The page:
I cannot kneel to pray because it’s as though my knees are stiff. I am afraid of disintegration , if I became soft
Wisdom is passionless. In contrast faith is what Kierkegaard calls a passion.
In a ‘Lecture on ethics’ that Wittgenstein gave in Cambridge in 1929, he spoke of an experience of his which he described as ‘feeling absolutely safe. I mean the state of mind in which one is inclined to say, I am safe, nothing can injure me whatever happens’. He also spoke of another experience he sometimes had, which could be described by the words, ‘I wonder at the existence of the world.’ He thought that this experience lay behind the idea that God created the world; that it was the experience of ‘seeing the world as a miracle’. He also thought that ‘the experience of absolute safety’ was connected with the idea of ‘feeling safe in the hands of God’.

On February 22nd 1937 he writes:
Now I often tell myself in doubtful times: “There is no one here.” and look around. Would that this not become something base in me!
I think I should tell myself: “Don’t be servile in your religion!” Or try not to be! For that is in the direction of superstition.
A human being lives his ordinary life with the illumination of a light of which he is not aware until it is extinguished. Once it is extinguished, life is suddenly deprived of all value, meaning, or whatever one wants to say. One suddenly becomes aware that mere existence—as one would like to say—is in itself still completely empty, bleak. It is as if the sheen was wiped away from all things, everything is dead.
In 1937, latter appeared in Culture and Value:
Christianity is not a doctrine; I mean, not a theory about what has happened and will happen with the human soul, but a description of an actual occurrence in human life. For ‘consciousness of sin’ is an actual occurrence, and so are despair and salvation through faith. Those who speak of these things (like Bunyan) are simply describing what has happened to them, whatever anyone may want to say about it.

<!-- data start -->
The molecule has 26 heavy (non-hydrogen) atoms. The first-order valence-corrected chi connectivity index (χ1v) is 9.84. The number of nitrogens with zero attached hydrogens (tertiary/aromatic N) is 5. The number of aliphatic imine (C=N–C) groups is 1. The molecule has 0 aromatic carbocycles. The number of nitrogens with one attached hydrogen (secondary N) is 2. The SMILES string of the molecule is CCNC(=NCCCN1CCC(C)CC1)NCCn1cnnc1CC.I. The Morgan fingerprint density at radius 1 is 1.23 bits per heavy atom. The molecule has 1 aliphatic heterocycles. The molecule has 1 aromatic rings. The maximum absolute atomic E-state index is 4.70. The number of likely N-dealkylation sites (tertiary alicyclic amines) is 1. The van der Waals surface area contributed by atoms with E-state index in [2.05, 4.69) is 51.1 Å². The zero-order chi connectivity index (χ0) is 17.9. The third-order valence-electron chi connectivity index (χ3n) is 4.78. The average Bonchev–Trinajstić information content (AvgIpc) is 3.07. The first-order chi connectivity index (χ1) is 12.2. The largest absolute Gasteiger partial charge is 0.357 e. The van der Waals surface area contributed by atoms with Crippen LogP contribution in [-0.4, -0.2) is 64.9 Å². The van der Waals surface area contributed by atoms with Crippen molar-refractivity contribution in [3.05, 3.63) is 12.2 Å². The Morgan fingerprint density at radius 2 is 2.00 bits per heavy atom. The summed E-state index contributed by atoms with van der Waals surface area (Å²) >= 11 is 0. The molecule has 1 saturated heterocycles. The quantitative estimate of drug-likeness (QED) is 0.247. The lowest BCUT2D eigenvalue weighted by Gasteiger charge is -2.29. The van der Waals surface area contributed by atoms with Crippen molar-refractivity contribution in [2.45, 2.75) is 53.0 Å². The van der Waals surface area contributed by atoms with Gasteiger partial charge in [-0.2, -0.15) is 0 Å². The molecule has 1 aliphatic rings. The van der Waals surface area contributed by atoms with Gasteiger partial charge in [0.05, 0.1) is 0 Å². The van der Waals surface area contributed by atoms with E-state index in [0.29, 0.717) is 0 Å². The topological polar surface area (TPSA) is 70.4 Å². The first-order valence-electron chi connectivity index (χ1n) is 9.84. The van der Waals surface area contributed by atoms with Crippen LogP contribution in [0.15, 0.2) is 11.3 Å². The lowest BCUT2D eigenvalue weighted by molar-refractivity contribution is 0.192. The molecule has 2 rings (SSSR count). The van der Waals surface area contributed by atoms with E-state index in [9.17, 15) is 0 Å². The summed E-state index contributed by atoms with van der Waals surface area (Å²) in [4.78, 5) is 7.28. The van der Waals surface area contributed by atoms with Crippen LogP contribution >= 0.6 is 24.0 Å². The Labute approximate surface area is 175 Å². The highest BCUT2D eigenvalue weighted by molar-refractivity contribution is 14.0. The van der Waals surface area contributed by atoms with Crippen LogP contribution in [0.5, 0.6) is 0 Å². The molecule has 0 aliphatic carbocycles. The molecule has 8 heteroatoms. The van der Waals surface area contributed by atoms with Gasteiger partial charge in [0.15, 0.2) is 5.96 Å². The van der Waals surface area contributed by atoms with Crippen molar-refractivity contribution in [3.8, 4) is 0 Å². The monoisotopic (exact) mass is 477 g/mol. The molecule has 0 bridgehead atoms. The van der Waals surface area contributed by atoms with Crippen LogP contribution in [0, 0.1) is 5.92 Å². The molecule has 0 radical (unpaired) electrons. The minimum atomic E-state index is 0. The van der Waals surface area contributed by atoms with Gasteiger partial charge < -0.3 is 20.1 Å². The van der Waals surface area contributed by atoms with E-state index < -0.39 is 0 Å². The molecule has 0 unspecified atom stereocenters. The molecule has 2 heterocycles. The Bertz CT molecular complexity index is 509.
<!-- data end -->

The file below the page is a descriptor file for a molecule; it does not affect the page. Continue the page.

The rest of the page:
The spring which flows quietly and transparently through the Gospels seems to have foam on it in Paul’s Epistles. Or, that is how it seems to me. Perhaps it is just my own impurity which sees cloudiness in it; for why shouldn’t this impurity be able to pollute what is clear? But to me it’s as if I saw human passion here, something like pride or anger, which does not agree with the humility of the Gospels. As if there were here an emphasis on his own person, and even as a religious act, which is foreign to the Gospel…. In the Gospels—so it seems to me—everything is less pretentious, humbler, simpler. There are huts; with Paul a church. There all men are equal and God himself is a man; with Paul there is already something like a hierarchy; honours and offices. —That is, as it were, what my nose tells me.
What inclines even me to believe in Christ’s Resurrection? It is as though I play with the thought. —If he did not rise from the dead, then he decomposed in the grave like any other man. He is dead and decomposed. In that case he is a teacher like any other and can no longer help; and once more we are orphaned and alone. And must content ourselves with wisdom and speculation. We are as it were in a hell, where we can only dream, and are as it were cut off from heaven by a roof. But if I am to be really saved—then I need certainty—not wisdom, dreams, spec-ulation—and this certainty is faith. And faith is faith in what my heart, my soul needs, not my speculative intelligence. For it is my soul, with its passions, as it were with its flesh and blood, that must be saved, not my abstract mind.
In a letter to Norman Malcolm in 1940, he wrote:
May I not prove too much of a skunk when I shall be tried.
Norman explains this saying:
To quote from my Memoir: Wittgenstein did once say that he thought he could understand the conception of God, in so far as it is involved in one’s awareness of one’s own sin and guilt. He added that he could not understand the conception of a Creator. I think the ideas of Divine judgment, forgiveness, and redemption had some intel-ligibility for him, as being related in his mind to an intense desire for purity, and a sense of the helplessness of human beings to make themselves better.